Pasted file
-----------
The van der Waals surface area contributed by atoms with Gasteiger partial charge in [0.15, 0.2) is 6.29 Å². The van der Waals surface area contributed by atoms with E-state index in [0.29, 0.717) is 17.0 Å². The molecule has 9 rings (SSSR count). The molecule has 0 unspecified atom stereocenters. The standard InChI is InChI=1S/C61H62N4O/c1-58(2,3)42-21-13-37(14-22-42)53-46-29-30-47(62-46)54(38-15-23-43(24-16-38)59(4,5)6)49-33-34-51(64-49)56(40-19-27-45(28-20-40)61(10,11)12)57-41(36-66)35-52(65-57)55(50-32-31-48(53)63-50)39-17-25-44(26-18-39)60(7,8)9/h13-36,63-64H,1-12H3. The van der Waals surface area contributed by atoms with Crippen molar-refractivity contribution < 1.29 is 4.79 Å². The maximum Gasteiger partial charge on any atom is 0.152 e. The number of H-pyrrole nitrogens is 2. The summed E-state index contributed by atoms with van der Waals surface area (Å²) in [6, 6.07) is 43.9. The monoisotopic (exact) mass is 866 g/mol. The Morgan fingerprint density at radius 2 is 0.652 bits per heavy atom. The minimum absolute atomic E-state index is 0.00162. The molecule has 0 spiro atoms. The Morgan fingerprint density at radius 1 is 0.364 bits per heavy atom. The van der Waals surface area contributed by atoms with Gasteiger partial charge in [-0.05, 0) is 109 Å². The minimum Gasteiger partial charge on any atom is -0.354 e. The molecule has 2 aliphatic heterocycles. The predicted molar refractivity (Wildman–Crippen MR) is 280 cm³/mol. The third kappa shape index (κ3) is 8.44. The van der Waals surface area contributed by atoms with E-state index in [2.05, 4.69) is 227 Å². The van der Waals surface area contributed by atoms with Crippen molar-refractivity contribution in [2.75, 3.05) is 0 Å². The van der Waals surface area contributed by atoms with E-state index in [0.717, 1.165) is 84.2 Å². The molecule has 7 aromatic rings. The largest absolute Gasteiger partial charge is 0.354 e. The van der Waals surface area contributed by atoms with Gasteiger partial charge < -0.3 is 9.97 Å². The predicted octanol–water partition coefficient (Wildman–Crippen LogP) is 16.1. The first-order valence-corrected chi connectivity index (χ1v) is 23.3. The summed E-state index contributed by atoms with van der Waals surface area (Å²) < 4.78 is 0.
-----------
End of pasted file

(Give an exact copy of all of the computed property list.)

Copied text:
The van der Waals surface area contributed by atoms with Gasteiger partial charge in [0.15, 0.2) is 6.29 Å². The van der Waals surface area contributed by atoms with E-state index in [0.29, 0.717) is 17.0 Å². The molecule has 9 rings (SSSR count). The molecule has 0 unspecified atom stereocenters. The standard InChI is InChI=1S/C61H62N4O/c1-58(2,3)42-21-13-37(14-22-42)53-46-29-30-47(62-46)54(38-15-23-43(24-16-38)59(4,5)6)49-33-34-51(64-49)56(40-19-27-45(28-20-40)61(10,11)12)57-41(36-66)35-52(65-57)55(50-32-31-48(53)63-50)39-17-25-44(26-18-39)60(7,8)9/h13-36,63-64H,1-12H3. The van der Waals surface area contributed by atoms with Crippen molar-refractivity contribution < 1.29 is 4.79 Å². The maximum Gasteiger partial charge on any atom is 0.152 e. The number of H-pyrrole nitrogens is 2. The summed E-state index contributed by atoms with van der Waals surface area (Å²) in [6, 6.07) is 43.9. The monoisotopic (exact) mass is 866 g/mol. The Morgan fingerprint density at radius 2 is 0.652 bits per heavy atom. The minimum absolute atomic E-state index is 0.00162. The molecule has 0 spiro atoms. The Morgan fingerprint density at radius 1 is 0.364 bits per heavy atom. The van der Waals surface area contributed by atoms with Gasteiger partial charge in [-0.05, 0) is 109 Å². The minimum Gasteiger partial charge on any atom is -0.354 e. The molecule has 2 aliphatic heterocycles. The predicted molar refractivity (Wildman–Crippen MR) is 280 cm³/mol. The third kappa shape index (κ3) is 8.44. The van der Waals surface area contributed by atoms with E-state index in [2.05, 4.69) is 227 Å². The van der Waals surface area contributed by atoms with Crippen molar-refractivity contribution in [2.75, 3.05) is 0 Å². The van der Waals surface area contributed by atoms with E-state index in [0.717, 1.165) is 84.2 Å². The molecule has 7 aromatic rings. The largest absolute Gasteiger partial charge is 0.354 e. The van der Waals surface area contributed by atoms with Gasteiger partial charge < -0.3 is 9.97 Å². The predicted octanol–water partition coefficient (Wildman–Crippen LogP) is 16.1. The first-order valence-corrected chi connectivity index (χ1v) is 23.3. The summed E-state index contributed by atoms with van der Waals surface area (Å²) < 4.78 is 0.